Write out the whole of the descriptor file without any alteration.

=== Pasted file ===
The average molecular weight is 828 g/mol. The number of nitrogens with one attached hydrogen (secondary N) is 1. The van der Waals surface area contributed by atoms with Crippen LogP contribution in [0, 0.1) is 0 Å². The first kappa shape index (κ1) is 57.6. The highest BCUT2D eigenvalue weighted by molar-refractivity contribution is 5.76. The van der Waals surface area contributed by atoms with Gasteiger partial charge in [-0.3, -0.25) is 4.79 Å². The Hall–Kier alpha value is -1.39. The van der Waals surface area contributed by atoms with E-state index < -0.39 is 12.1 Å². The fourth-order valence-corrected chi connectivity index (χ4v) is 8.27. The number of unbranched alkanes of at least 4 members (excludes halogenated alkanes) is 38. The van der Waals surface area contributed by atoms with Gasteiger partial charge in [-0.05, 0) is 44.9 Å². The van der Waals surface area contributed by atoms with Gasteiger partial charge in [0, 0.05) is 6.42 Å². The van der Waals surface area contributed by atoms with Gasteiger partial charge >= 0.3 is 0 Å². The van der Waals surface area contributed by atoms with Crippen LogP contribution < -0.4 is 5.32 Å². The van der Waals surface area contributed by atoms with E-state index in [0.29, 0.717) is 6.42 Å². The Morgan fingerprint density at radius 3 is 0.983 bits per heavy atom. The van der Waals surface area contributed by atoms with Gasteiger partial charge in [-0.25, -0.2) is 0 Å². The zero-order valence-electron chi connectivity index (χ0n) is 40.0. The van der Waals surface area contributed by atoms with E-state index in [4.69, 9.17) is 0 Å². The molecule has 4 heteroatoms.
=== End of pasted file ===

The average molecular weight is 828 g/mol. The number of nitrogens with one attached hydrogen (secondary N) is 1. The van der Waals surface area contributed by atoms with Crippen LogP contribution in [0, 0.1) is 0 Å². The first kappa shape index (κ1) is 57.6. The highest BCUT2D eigenvalue weighted by molar-refractivity contribution is 5.76. The van der Waals surface area contributed by atoms with Gasteiger partial charge in [-0.3, -0.25) is 4.79 Å². The Hall–Kier alpha value is -1.39. The van der Waals surface area contributed by atoms with E-state index < -0.39 is 12.1 Å². The fourth-order valence-corrected chi connectivity index (χ4v) is 8.27. The number of unbranched alkanes of at least 4 members (excludes halogenated alkanes) is 38. The van der Waals surface area contributed by atoms with Gasteiger partial charge in [-0.05, 0) is 44.9 Å². The van der Waals surface area contributed by atoms with Gasteiger partial charge in [0, 0.05) is 6.42 Å². The van der Waals surface area contributed by atoms with Gasteiger partial charge >= 0.3 is 0 Å². The van der Waals surface area contributed by atoms with Crippen LogP contribution < -0.4 is 5.32 Å². The van der Waals surface area contributed by atoms with E-state index in [0.29, 0.717) is 6.42 Å². The Morgan fingerprint density at radius 3 is 0.983 bits per heavy atom. The van der Waals surface area contributed by atoms with Gasteiger partial charge in [-0.25, -0.2) is 0 Å². The zero-order valence-electron chi connectivity index (χ0n) is 40.0. The van der Waals surface area contributed by atoms with E-state index in [4.69, 9.17) is 0 Å². The molecule has 4 heteroatoms.